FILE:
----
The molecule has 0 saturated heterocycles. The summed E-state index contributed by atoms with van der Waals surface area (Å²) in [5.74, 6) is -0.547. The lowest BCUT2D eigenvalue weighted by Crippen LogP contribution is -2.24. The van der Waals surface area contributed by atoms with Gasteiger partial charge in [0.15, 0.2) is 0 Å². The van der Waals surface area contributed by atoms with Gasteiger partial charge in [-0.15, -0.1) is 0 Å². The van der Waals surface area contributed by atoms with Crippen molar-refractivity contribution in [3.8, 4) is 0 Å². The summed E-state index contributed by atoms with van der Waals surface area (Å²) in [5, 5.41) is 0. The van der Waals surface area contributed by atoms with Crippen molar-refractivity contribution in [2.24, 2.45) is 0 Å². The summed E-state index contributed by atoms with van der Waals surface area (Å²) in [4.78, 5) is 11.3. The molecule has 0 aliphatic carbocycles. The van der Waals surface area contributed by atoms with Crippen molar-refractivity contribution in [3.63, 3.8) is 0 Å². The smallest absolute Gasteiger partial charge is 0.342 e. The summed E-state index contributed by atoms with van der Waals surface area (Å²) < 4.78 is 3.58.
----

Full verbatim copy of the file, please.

The molecule has 0 saturated heterocycles. The summed E-state index contributed by atoms with van der Waals surface area (Å²) in [5.74, 6) is -0.547. The lowest BCUT2D eigenvalue weighted by Crippen LogP contribution is -2.24. The van der Waals surface area contributed by atoms with Gasteiger partial charge in [0.15, 0.2) is 0 Å². The van der Waals surface area contributed by atoms with Gasteiger partial charge in [-0.15, -0.1) is 0 Å². The van der Waals surface area contributed by atoms with Crippen molar-refractivity contribution in [3.8, 4) is 0 Å². The summed E-state index contributed by atoms with van der Waals surface area (Å²) in [5, 5.41) is 0. The van der Waals surface area contributed by atoms with Crippen molar-refractivity contribution in [2.24, 2.45) is 0 Å². The summed E-state index contributed by atoms with van der Waals surface area (Å²) in [4.78, 5) is 11.3. The molecule has 0 aliphatic carbocycles. The van der Waals surface area contributed by atoms with Crippen molar-refractivity contribution in [3.63, 3.8) is 0 Å². The smallest absolute Gasteiger partial charge is 0.342 e. The summed E-state index contributed by atoms with van der Waals surface area (Å²) < 4.78 is 3.58.